Was Firing Rick Wagoner Just for Show?
Fritz Henderson—the new CEO of General Motors—is the consumate company insider, whose career track closely mirrors that of ousted CEO Rick Wagoner. Can he really provide the transformational leadership the company desperately needs?
Was he scapegoat, a talented and dedicated corporate leader who fell victim to a heads-must-roll witch hunt, or a misguided manager, in way over his head? The only thing certain, right now, about Rick Wagoner is that he’s lost his last shot at staving off the potentially devastating bankruptcy of General Motors.
After eight years as CEO, Wagoner was unceremoniously ousted last weekend by the Obama administration, which then delayed a final decision on a desperately needed bailout for the once-invincible auto maker. Wagoner’s successor and protégé, Fritz Henderson, now gets 60 days to pull off a miracle: convincing the White House that GM can not only survive but thrive with the help of new federal loan guarantees.
Wagoner’s counterpart at Chrysler remains on the job, even though the smaller auto maker is clearly the worst off among Detroit’s Big Three.
Can Henderson—whose 25-year career closely parallels Wagoner’s—make a difference? Depends on who you ask, and that’s why many question the shakeup, which was touched off by the president’s automotive task force a day before Obama announced that GM and its even more damaged crosstown rival, Chrysler LLC, hadn’t made their case for further federal aid.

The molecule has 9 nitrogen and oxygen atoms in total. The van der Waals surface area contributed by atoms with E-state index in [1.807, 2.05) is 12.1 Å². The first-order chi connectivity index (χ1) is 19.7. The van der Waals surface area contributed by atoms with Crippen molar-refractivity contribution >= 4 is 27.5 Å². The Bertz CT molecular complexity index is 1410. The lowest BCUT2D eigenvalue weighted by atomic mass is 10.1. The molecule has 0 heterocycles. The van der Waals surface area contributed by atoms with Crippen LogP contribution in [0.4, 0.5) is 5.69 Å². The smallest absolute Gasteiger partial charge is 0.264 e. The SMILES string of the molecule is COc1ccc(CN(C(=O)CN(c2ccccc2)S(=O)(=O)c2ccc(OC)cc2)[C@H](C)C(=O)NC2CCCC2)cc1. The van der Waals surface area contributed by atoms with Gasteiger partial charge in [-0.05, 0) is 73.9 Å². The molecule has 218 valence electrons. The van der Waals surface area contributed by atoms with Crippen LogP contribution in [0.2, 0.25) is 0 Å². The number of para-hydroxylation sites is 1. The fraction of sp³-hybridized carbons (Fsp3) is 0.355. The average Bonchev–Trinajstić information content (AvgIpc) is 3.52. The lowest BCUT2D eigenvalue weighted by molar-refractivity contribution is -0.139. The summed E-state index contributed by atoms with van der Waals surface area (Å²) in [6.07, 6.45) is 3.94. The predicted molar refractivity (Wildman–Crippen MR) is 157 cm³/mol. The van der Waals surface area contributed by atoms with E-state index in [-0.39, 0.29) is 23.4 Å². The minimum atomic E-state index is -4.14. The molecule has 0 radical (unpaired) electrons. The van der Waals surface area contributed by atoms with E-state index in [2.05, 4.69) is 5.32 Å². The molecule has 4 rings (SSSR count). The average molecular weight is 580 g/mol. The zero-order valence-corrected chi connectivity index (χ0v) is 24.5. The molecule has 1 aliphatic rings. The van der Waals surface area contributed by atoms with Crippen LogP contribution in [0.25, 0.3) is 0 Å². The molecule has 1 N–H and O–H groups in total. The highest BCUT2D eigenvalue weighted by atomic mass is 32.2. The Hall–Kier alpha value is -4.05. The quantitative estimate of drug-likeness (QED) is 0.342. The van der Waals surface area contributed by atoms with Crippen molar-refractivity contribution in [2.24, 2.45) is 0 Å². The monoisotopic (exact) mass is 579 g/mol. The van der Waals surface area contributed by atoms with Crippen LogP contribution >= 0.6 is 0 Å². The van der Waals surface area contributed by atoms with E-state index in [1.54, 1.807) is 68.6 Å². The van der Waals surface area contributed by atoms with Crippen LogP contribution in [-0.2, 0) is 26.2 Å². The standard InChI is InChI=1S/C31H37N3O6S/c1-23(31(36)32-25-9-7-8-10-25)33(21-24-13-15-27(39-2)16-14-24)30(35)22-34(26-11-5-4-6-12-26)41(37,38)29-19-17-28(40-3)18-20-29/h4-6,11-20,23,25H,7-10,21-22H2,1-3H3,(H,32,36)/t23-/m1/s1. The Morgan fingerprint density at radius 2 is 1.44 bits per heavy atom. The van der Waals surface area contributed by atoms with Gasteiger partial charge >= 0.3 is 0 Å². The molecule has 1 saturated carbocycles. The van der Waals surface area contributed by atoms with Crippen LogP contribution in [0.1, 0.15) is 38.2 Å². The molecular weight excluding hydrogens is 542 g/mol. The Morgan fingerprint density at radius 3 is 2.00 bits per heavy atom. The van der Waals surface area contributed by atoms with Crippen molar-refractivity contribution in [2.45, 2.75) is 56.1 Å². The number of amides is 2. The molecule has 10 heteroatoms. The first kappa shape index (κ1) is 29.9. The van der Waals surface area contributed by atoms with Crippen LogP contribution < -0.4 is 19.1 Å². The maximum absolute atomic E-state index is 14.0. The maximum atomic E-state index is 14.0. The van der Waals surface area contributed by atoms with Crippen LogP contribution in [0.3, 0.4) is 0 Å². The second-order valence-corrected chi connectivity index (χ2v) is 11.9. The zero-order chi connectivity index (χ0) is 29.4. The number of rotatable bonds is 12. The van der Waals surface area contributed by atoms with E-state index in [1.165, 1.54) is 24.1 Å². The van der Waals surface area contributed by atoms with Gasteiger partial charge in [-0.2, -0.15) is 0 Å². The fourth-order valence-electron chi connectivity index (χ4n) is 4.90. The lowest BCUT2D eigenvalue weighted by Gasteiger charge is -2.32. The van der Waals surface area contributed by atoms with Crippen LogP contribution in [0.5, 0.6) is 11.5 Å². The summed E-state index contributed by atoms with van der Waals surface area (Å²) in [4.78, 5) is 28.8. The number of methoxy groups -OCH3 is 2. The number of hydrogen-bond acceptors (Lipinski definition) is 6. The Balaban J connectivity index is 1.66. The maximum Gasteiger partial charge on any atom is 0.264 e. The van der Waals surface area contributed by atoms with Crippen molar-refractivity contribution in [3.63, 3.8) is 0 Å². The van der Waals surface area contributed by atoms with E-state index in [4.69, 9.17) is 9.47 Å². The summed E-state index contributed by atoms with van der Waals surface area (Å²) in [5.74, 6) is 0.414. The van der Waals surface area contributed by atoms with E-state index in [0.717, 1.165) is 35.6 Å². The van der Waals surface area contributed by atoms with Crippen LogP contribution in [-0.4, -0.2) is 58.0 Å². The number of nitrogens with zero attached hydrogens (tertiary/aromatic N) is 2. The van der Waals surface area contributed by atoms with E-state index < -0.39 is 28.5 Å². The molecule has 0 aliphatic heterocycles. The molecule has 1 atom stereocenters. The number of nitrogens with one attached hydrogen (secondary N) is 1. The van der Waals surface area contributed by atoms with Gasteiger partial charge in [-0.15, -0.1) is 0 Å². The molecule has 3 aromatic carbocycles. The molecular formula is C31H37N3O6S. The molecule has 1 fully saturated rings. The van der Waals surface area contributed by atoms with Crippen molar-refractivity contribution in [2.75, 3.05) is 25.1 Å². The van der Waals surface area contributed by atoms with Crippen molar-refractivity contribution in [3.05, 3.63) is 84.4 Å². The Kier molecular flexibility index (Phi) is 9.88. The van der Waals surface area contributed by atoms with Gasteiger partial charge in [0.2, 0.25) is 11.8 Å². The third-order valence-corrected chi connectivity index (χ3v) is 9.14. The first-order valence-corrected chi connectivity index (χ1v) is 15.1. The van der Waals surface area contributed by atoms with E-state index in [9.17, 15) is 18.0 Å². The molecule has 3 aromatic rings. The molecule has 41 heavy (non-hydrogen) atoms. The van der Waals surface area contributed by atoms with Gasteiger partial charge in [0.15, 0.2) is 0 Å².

To Michigan Governor Jennifer Granholm, nominally Obama’s close ally, Wagoner was merely a “sacrificial lamb,” the head on the pike declaring to all that the White House wasn’t an easy touch. Timing didn’t help the 56-year-old former Duke basketball star: The March 31 deadline for Detroit’s troubled auto makers to turn in their business plans immediately followed the AIG bonus flap.
That’s raised concerns about bailouts, in general. Yet, the reality is that Detroit has undergone a far more grueling time making its case for aid, starting with last year’s high-profile congressional hearings, which the Big Three CEOs importunely arrived at in their individual corporate jets. While Wall Street ran up the truly mind-bending losses, the jet-setting Detroiters became poster children for corporate America’s disconnect.
The irony is that, even now, representatives of the finance industry face minimal scrutiny—and most continue flying their Learjets and Gulfstreams. To a large extent, the faces that stared out of the annual reports before the financial meltdown still man the executive suites today.
What’s equally telling is the fact that Wagoner’s counterpart at Chrysler remains on the job, even though the smaller maker is clearly the worst off among Detroit’s Big Three. Where GM has 60 days to fix its restructuring plan, Chrysler CEO Bob Nardelli gets just half that time to finalize a proposed alliance between the automotive arm of private-equity giant Cerberus Capital Management and the Italian automaker Fiat SpA.
Why wasn’t Nardelli also given the boot, considering there’s been little good news from Chrysler since he joined it in mid-2007—after his prior stunt overseeing Home Depot’s downturn? Perhaps the White House knows something that hasn’t quite come across in the headlines. Or maybe they feel more comfortable with an outsider.